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Hi.
How's everyone spending your New Year?
While you would say "(I'm) okay," "(I'm) fine," "(I'm) good," and --- "(I'm) great," in response to, "How are you?," would you say, "I'm okay," or, "I'm great," to, "Would you like something to drink?" at somebody's home or on board a plane?
Also, when you have tripped over, and someone has asked you, "Are you okay?," would you say, "I'm good," or, "I'm great"?
Best,
Hiro/ Sendai, Japan
Comments  
I think it depends very much on which English-speaking community you are living amongst, and to some extent on their age group.

For example, people over a certain age (in the UK, where I live) are not likely to say "I'm good" in response to the question "How are you?"; they are more likely to say "I'm fine, thanks". For now, at least, "I'm good" is more the province of the young in the UK.

In response to the question "Would you like something to drink?", I'd be very unlikely to "I'm great" in response, although I might well say "No. I'm fine, thanks", or "No, I'm okay thanks!"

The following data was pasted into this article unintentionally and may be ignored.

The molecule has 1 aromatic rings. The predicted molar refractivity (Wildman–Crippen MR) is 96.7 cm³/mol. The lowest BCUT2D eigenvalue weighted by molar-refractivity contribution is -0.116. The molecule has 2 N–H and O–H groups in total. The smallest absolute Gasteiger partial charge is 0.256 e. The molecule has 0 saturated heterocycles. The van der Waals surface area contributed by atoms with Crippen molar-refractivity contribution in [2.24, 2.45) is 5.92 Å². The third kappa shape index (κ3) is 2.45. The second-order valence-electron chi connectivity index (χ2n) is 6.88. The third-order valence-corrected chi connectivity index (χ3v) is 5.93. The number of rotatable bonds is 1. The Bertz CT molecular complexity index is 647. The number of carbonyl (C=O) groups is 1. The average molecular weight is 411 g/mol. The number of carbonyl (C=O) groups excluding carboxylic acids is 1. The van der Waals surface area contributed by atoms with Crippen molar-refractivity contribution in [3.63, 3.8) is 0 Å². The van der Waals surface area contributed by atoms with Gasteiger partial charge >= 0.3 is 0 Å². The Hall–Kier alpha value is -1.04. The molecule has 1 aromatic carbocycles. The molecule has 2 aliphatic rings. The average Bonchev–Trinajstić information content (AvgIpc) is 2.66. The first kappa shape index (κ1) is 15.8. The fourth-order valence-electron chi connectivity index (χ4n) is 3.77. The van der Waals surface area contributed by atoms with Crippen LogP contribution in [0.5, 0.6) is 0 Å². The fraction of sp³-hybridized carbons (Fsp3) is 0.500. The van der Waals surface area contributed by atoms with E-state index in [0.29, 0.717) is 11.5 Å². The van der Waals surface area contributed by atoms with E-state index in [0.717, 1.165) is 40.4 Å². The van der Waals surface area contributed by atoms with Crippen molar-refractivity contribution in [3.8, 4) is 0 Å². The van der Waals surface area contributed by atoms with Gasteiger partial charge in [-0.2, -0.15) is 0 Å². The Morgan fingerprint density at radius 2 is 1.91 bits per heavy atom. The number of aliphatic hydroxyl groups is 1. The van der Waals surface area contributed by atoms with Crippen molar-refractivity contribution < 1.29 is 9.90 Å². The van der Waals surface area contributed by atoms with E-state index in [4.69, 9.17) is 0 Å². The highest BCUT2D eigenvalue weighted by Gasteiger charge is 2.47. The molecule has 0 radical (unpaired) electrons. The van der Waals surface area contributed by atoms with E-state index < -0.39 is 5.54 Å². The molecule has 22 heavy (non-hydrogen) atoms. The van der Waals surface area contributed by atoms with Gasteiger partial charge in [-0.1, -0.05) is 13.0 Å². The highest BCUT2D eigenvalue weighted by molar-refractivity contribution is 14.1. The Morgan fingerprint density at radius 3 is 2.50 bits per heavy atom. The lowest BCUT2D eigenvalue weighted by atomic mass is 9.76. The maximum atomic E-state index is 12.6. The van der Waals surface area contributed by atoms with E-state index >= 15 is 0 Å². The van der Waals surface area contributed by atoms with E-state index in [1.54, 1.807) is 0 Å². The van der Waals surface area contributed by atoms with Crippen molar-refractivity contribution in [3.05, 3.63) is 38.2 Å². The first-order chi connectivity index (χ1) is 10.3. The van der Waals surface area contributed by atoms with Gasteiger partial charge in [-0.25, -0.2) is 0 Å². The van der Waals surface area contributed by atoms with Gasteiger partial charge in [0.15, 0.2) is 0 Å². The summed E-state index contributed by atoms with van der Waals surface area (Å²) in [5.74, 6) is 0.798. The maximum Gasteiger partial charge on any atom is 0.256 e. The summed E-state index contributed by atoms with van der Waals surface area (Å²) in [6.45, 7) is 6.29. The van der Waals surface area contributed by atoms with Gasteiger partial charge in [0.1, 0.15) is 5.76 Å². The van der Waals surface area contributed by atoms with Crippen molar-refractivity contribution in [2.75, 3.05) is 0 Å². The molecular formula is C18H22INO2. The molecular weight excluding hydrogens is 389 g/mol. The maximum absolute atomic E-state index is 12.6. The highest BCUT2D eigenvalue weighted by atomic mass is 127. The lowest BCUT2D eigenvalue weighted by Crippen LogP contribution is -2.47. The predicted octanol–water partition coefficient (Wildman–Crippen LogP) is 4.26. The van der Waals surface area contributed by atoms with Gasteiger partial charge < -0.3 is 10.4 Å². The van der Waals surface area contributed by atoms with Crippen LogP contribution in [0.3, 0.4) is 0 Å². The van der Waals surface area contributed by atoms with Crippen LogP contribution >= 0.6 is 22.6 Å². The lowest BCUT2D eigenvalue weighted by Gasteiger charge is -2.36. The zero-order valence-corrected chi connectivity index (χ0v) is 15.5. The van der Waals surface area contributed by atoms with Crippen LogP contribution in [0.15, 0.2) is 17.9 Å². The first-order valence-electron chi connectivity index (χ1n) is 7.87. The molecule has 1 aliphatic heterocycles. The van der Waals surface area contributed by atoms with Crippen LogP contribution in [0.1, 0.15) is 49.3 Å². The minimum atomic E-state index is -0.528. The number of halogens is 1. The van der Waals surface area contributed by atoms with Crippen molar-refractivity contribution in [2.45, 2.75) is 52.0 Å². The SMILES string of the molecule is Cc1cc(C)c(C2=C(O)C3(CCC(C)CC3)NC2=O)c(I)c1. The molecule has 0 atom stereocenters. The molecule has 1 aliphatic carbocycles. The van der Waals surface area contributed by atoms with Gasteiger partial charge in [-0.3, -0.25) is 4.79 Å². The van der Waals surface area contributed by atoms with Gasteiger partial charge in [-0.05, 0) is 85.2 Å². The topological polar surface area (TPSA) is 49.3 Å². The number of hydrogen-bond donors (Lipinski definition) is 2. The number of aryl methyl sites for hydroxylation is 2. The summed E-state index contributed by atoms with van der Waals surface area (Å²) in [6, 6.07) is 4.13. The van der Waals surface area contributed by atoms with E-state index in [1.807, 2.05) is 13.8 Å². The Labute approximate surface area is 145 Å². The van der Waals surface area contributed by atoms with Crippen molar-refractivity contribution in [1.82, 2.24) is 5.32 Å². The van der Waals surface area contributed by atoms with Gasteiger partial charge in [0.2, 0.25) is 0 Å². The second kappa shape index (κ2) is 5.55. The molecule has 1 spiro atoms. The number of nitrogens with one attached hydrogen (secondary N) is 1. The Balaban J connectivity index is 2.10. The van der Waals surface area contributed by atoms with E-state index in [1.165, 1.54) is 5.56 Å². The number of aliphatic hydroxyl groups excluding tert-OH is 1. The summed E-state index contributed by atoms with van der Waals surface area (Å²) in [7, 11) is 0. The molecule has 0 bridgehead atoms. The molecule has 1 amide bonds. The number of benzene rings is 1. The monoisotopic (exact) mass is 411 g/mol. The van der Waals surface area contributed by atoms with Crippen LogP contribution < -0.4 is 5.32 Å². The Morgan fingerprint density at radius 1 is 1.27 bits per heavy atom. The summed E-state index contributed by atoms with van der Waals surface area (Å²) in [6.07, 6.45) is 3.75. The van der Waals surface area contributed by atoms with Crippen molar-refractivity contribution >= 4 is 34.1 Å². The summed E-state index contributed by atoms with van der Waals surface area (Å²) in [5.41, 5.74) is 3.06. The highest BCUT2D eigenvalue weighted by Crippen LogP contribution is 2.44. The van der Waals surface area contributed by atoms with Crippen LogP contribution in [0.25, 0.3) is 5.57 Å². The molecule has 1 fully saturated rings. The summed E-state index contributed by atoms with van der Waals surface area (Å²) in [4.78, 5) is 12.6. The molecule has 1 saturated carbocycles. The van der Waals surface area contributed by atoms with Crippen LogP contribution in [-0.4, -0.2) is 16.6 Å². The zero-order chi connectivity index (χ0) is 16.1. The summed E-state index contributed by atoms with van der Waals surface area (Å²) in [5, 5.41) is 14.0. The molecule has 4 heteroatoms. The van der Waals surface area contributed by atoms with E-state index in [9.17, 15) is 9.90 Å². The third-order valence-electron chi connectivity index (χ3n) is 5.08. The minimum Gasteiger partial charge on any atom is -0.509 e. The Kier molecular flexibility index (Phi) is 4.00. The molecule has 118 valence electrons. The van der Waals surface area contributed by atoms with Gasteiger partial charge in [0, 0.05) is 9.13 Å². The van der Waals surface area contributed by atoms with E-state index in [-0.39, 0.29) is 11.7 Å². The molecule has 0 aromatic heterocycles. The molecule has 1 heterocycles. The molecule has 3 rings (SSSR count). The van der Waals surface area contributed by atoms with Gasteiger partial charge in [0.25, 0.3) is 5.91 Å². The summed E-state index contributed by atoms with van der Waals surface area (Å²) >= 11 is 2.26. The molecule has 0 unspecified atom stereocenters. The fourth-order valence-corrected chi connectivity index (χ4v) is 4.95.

As for "Are you okay?" in your example above, no, I wouldn't say "I'm good" or "I'm great"; I'd say "Yes, I'm fine thanks!".

However, Americans, Australians and other native English speakers, might well give different answers to mine.
What about "I'm great" to the question "How are you?" in the UK? Assuming from "I'm good," I guess you would much more unlikely use it than "I'm good."
Hiro/ Sendai, Japan
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I might say, "I'm feeling great, thanks!", but I wouldn't say a stark "I'm great!". I'm just as likely to say "I'm very well, thanks!", but these kind of responses are sometimes very individual, and depend upon the age and personality of the speaker, and, as I mentioned above, on whatever English-speaking community you happen to be living in.
I'm interested to know how the questions would be answered elsewhere and in different generations. Having stayed in the U.S. for quite some time in the past, I'm too used to the reply "Good" in response to "How are you?"

Hiro/ Sendai, Japan